Advocates for Iraqi nationals worry that deportations are coming

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In June of 2017, hundreds of Iraqi nationals were rounded up and locked up.

People who had been in the United States for decades, people who had committed crimes and served their time, but were now being deported as part of President Donald Trump's immigration crackdown.

There would be protests and court cases. A federal judge ordered a stay and the imprisoned Iraqis would get their day in court.

"The stay that exists now, prevents the deportation of all Iraqi nationals living in Michigan," said Mike Steinberg of ACLU of Michigan.

Weeks would turn to months, which would turn to years in lockup for some. People waiting years for their cases to snake through immigration court, but late last year came another ruling: The people detained must be sent home from jail while they waited on their immigration cases.

"They still have to fight for their cases - at least they get to do it from the comfort of their own homes," said Nadine Kalasho, attorney.

But now, new worries - the original order that stayed the deportations were overturned on appeal. Now advocates for the 1,400 Iraqi nationals nationwide, worry that deportations could be coming soon.
"I don't understand why they are so hyper focused on sending these people back where they will certainly be in danger," said Edward Bajoka, attorney. "The risk is unbelievably huge - it's beyond dangerous for anyone to return."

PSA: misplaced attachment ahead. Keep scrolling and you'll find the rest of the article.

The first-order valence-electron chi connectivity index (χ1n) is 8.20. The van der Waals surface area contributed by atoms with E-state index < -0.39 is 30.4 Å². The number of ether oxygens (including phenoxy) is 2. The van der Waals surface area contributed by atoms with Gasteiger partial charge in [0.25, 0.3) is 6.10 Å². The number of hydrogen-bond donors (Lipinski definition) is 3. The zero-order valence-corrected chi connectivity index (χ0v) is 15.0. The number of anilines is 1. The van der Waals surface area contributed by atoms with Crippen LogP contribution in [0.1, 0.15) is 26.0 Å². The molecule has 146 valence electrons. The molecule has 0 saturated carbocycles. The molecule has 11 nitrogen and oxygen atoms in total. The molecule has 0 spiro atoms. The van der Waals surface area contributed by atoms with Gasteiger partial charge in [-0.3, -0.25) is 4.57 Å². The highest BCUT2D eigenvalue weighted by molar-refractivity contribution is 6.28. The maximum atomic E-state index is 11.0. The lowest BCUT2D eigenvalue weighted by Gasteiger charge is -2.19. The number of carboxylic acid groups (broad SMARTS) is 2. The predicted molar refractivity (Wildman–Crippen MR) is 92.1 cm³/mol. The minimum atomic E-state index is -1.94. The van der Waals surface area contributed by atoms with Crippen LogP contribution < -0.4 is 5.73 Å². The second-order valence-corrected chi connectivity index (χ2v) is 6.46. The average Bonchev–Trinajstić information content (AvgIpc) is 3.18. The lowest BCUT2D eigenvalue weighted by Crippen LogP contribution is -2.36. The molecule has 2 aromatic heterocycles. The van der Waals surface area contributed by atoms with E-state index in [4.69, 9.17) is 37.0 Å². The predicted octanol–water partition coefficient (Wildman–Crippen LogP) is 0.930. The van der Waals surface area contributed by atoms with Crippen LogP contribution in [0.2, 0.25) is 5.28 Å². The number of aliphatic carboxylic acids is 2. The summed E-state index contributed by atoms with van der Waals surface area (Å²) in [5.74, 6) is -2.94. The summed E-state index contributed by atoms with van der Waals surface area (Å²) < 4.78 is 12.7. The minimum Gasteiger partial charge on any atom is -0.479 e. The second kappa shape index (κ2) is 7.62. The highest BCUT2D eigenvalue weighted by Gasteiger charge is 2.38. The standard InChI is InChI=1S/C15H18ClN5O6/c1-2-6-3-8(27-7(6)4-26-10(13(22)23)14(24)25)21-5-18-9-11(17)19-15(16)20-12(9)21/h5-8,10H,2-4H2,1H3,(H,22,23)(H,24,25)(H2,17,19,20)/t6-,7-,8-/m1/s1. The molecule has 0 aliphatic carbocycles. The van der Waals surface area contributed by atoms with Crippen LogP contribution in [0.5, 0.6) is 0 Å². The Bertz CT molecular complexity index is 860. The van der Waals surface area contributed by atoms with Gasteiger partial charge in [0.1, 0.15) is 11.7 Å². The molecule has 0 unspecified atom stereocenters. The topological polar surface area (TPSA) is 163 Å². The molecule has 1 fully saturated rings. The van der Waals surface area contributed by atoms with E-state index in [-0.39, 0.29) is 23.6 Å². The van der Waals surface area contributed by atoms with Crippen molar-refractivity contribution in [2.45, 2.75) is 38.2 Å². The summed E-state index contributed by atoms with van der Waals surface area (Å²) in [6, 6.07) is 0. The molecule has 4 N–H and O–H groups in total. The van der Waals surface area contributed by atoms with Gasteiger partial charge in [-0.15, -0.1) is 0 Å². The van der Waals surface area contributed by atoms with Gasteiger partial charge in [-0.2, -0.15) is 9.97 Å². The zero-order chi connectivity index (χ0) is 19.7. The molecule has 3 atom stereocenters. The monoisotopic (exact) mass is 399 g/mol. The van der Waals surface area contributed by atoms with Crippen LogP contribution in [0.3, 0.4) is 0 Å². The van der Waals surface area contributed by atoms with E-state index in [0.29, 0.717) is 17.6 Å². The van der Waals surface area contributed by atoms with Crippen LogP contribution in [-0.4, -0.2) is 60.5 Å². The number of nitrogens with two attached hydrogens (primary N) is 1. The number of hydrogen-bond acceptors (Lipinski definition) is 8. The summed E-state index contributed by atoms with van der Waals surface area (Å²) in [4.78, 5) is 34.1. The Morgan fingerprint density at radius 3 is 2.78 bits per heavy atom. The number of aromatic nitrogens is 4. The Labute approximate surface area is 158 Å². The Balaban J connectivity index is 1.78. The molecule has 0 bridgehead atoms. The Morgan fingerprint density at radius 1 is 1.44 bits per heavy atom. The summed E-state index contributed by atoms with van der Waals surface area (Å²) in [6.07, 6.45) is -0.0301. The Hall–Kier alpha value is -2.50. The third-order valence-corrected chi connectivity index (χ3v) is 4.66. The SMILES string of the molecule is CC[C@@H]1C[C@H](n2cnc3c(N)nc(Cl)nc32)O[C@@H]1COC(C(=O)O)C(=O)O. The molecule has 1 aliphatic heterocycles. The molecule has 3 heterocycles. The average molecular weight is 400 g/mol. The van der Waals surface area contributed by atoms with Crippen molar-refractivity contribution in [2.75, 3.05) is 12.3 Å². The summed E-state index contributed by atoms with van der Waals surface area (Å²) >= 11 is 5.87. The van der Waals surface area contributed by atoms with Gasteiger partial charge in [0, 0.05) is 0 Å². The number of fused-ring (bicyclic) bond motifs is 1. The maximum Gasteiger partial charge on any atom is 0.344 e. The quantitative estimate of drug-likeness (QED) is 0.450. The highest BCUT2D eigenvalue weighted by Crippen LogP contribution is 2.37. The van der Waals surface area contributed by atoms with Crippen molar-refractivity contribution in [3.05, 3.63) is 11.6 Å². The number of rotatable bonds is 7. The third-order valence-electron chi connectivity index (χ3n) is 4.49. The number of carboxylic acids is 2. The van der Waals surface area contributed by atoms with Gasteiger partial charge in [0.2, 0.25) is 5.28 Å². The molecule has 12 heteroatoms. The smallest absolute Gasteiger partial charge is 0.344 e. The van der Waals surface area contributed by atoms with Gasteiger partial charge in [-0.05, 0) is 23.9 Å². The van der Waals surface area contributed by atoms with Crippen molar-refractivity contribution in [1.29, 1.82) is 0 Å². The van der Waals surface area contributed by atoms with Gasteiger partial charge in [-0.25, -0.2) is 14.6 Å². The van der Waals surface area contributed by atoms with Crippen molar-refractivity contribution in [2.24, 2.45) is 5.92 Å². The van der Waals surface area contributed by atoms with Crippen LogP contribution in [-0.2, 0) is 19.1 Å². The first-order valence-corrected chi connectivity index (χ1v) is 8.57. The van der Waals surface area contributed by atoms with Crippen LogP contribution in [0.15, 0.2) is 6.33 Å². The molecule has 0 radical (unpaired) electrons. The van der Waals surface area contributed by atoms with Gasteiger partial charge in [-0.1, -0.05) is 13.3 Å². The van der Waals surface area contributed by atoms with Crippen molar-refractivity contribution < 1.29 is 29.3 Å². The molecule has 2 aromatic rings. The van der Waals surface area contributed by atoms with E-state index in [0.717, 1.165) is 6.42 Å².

Attorney Ed Bajoka is fighting in court, but now a new effort by the Chaldean Chamber of Commerce to appeal to Vice President Mike Pence and his Christian beliefs - and bi-partisan action by Michigan lawmakers is in the works. It would introduce legislation to give the Iraqi nationals more time - two years - to get their cases through immigration court.

"Not much time left for these individuals," said Martin Manna, Chaldean Chamber of Commerce. "So it really is going to require a political solution at this time."

Part of the problem for these advocates for the Iraqi nationals is that they keep reaching out to the Trump administration but there's so much turnover it's difficult to establish a relationship and get anything done.

"Having Congress involved now - if we can pass this bi-partisan bill, this certainly is going to have to make the administration act quicker than they wanted to," said Manna. "But we're out of time and so hopefully they will react to this and make a decision one way or the other so we can know what we need to do."